“The nature and vectors of crimes have taken a different spin altogether as everything is very focused on the cyberspace and cyber domains,” Genie Gan, Head of Public Affairs and Government Relations for the Asia Pacific and Middle East, Turkey and Africa at Kaspersky, said on the sidelines of the company’s media briefing in Manila held recently. “We are looking at criminal activities taking place in cyberspace.”
Deriving from Kaspersky’s permitted user data, the Philippines climbed from 30th to fourth spot in the most attacked countries in 2021 globally. This is supported by Kaspersky Security Network’s (KSN) data which shows a 432.75% rise (from over 9 million in 2017 to a whopping 50.5 million in 2021) in web threats attempts against Filipino internet users in the Philippines.
Recently, the company released its findings on remote desktop protocol (RDP) attacks on local businesses which increased by 141% from 2019 (2.5 million) to 2021 (6 million). RDP attacks targeted remote workers and the increase can be linked to the rise in work-from-home setup when the pandemic hit and companies were forced to telecommute to ensure business continuity.
The number of mobile malware attacks dropped to 69% from 2019 to 2021 but attackers more than made up for it by devising a more sophisticated strategies. According to Kaspersky, “there are indications that Trojans are injected into third-party ad modules and new Trojans are being discovered.”
Bolstering cyber defenses, not only by the private sector but also by the government, can help mitigate and minimize the severity of the attacks.
Gan pointed out the growing trend in public-private partnerships among governments in the APAC region in terms of building a cyber resilient strategy and infrastructure. This is what she noted in Kaspersky’s APAC Online Policy Forum held four times during the pandemic wherein cybersecurity experts and public officials shared their strategies for fortifying their government’s cyber defenses.
Partnerships with different stakeholders
“A lot of resources and expertise reside with the private sector and we’re able to value add in ways that they never realize could be possible before,” Gan told Back End News. “We have many active MOUs (Memorandum of Understanding) with various governments, which means that we have increased our footprint in terms of public-private partnerships.”
In a separate media release, Gan said the government can start by boosting cyber capacity-building and cooperation efforts in building cyber resiliency.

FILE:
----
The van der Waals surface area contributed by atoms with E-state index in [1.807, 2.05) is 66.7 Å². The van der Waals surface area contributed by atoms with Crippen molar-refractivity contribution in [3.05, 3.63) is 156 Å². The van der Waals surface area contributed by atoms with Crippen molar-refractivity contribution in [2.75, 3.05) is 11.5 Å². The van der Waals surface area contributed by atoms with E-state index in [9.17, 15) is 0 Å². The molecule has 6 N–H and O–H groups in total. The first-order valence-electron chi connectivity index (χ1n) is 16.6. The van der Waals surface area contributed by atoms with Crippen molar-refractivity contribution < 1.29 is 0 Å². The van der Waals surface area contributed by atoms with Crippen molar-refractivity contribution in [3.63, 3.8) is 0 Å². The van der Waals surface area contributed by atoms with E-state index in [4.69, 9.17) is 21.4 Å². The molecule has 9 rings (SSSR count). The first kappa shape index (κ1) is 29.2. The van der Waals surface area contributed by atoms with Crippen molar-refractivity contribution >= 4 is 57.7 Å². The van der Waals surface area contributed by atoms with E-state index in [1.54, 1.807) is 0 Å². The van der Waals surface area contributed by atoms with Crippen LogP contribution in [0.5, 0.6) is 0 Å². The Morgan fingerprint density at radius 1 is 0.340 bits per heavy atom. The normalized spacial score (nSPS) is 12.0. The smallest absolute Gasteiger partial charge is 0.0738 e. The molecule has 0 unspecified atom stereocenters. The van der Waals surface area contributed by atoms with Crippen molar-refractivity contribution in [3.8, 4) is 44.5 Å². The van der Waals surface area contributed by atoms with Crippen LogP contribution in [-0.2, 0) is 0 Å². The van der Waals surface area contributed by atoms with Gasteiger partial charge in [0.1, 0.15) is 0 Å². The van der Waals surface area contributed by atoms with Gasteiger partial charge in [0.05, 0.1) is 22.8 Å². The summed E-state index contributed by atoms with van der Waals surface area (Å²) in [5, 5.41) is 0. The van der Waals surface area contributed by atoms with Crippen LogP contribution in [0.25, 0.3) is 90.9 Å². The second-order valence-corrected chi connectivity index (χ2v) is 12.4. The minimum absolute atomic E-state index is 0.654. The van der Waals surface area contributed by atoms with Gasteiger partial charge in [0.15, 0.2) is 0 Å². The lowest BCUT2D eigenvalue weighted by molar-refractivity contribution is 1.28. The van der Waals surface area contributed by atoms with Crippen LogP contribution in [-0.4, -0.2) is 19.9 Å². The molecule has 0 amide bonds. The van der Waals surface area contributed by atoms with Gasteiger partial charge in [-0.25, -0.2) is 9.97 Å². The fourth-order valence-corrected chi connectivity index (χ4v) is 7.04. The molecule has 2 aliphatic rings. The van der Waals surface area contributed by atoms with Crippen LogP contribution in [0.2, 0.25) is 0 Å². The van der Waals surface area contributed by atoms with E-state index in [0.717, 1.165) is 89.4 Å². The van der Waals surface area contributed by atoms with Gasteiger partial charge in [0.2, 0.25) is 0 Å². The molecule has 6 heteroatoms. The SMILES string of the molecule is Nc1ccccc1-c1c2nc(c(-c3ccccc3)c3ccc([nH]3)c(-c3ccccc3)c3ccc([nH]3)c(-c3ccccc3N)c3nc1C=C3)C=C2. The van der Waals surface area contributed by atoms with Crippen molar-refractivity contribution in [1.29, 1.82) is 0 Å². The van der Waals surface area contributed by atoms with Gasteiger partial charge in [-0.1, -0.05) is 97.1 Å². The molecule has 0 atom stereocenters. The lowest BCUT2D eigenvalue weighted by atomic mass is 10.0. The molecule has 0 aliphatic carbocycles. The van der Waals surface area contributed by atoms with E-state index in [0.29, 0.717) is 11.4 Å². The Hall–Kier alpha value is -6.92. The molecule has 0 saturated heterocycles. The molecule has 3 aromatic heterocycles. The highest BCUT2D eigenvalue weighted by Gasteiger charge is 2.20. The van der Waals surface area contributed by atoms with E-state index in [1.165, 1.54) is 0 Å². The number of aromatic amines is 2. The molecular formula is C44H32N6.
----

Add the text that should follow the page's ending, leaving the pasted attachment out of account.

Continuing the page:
Gan recommended the following specific action steps for the Philippines’ cybersecurity:
- Promote security awareness and digital education for users
- Grow talent pool
- Public-private partnerships
- Regional/ International cooperation
(The regional and international cooperation will enable governments to take measures should criminals launch attacks from another location while victims are in another country.)
In 2018, Kaspersky inked an MOU with the Philippines’ Department of Information and Communications Technology to develop public sector cybersecurity capability.
As part of its initiative to work with different stakeholders, including governments, Kaspersky developed the Global Transparency Initiative (GTI), which also comes with a network of Transparency Centers. Three weeks ago, the company opened three transparency centers Singapore, Tokyo (Japan), and Woburn, Massachusetts (the United States) in addition to existing centers located in Zurich (Switzerland), Madrid (Spain), Kuala Lumpur (Malaysia), and São Paulo (Brazil).
This global network of Transparency Centers serves as facilities for trusted partners and government stakeholders, responsible for cybersecurity, to review the company’s code, software updates, and threat detection rules. The Transparency Centers are fully operational and available for on-site (physical) and remote access.
To address the skills gap in cybersecurity, the GTI also offers Cyber Capacity Building Program to different stakeholders in the public, private, and academic sectors.
“Organizations, industries, and governments will always be lucrative targets for cybercriminals but through collaborative multi-stakeholder efforts, we can explore strategies and expand our cybersecurity implementation as we enhance our confidence and trust in technology,” said Yeo Siang Tiong, general manager for Southeast Asia at Kaspersky. “When a country achieves cyber-resiliency, the digital future no longer becomes a scary unknown realm but a place with endless opportunities for growth.”
(Updated to insert the YouTube video, July 13, 2022)